But if Jane Smiley had asked me what I thought of this review, I would have said, “Do you really expect to collect a paycheck for this piece of shit, Jane? Why didn’t you cite a single textual example in this 900 word review? Don’t you dare write for this paper again until you can learn how to write!” That would have been the more daring and intriguing way to get Jane Smiley to actually write something that I’d be even remotely interesting in reading.

Or maybe Smiley really isn’t that great of a writer or that deep of a thinker to begin with. I mean, what can one say about a writer whose prose style is tailor-made for the New York Times Book Review? I’m thinking we’re dealing with a writer who’s about as much fun to read as a 1972 issue of a home decorating magazine.

I must confess that the continued adulation of Jane Smiley is a mystery to me. I’ve kept quiet for a long time about it. But Smiley has now crossed the line by bringing her dismissive hubris and a dullard’s reading sensibility to a newspaper book review section that once valued content before name recognition. Small wonder that newspaper book review sections are losing credibility.

[RELATED: Jennifer Weiner recently appeared on The Bat Segundo Show in relation to Certain Girls.]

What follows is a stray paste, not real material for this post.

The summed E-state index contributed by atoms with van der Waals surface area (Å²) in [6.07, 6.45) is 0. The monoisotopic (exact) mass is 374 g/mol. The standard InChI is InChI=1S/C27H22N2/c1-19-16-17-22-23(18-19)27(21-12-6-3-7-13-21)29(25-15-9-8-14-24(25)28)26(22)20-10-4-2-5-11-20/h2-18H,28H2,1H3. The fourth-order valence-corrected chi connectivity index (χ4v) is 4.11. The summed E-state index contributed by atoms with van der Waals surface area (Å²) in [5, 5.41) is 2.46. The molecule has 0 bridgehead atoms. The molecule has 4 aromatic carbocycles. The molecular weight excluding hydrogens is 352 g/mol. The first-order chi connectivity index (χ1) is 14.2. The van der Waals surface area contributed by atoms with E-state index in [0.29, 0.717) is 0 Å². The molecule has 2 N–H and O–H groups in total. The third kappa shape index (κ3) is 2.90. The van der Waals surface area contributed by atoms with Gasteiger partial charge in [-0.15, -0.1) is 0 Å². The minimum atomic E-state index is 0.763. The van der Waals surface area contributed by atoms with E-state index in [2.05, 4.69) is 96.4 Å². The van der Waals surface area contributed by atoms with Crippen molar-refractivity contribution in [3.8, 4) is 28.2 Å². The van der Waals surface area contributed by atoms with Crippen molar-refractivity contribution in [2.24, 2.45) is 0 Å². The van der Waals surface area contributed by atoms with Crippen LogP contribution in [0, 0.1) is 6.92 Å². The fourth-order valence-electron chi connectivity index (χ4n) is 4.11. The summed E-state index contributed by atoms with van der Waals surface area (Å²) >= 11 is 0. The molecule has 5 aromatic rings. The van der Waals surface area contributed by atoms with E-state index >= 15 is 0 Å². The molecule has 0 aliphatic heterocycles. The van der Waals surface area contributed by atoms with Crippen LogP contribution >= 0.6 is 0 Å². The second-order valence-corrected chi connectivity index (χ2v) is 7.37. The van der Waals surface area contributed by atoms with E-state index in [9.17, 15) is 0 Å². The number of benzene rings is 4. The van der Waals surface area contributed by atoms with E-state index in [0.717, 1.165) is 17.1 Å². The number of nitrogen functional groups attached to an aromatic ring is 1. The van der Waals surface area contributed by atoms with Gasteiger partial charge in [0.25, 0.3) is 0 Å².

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7 Comments

  1. You write, “I’m thinking we’re dealing with a writer who’s about as much fun to read as a 1972 issue of a home decorating magazine.” But Ed – 1972 home decor magazines are HUGE FUN! All the attempts to integrate psychedelic design into suburban living, the knockoff Saarenin chairs, the lush shag carpets and knotty pine paneling. Not fun? Give my home decor books a break.

  2. I’ve been recently reading Smiley’s 13 Ways of Looking at the Novel(trying to get thru it after an earlier attempt failed)and after checking out her review of Certain Girls,I think that I may have to put it aside yet again.

    I don’t mind her criticizing some of the plot details of the book but it sounds rather odd to me that an author as established as Smiley acts so shocked at the “pinkness” of the outer and inner cover and seems to blame that on Weiner. Even a blogger gal like me knows that most authors don’t have a lot of say over how their book covers are made(except for big league folks like Grisham and Stephen King).

    Also,Smiley seems embarrassed about reading such a “pink” book,like it’s the equivalent of buying a porno mag in public and her condescending tone of “well,she could write something much more artistic but she seems to like being in that big pink box” is sickening.

    I reviewed Certain Girls on my blog and liked it very much,as will other folks who also liked Good In Bed(which Smiley seems to have read,but she really thinks that Bruce’s article was “insightful”,I don’t know what to tell her,yeesh!).

  3. I understand and basically agree about Smiley’s review, but I remember liking The Age of Grief, especially the title novella.

    It seems like Smiley might have been trying for the kind of Yardley-to-Chabon tone that prompted Chabon to write Kavalier and Clay.

    Have you seen Weiner’s response to the whole mess? Seems pretty gracious.

  4. I don’t understand why Jane Smiley exists. Nor Michael Chabon, for that matter.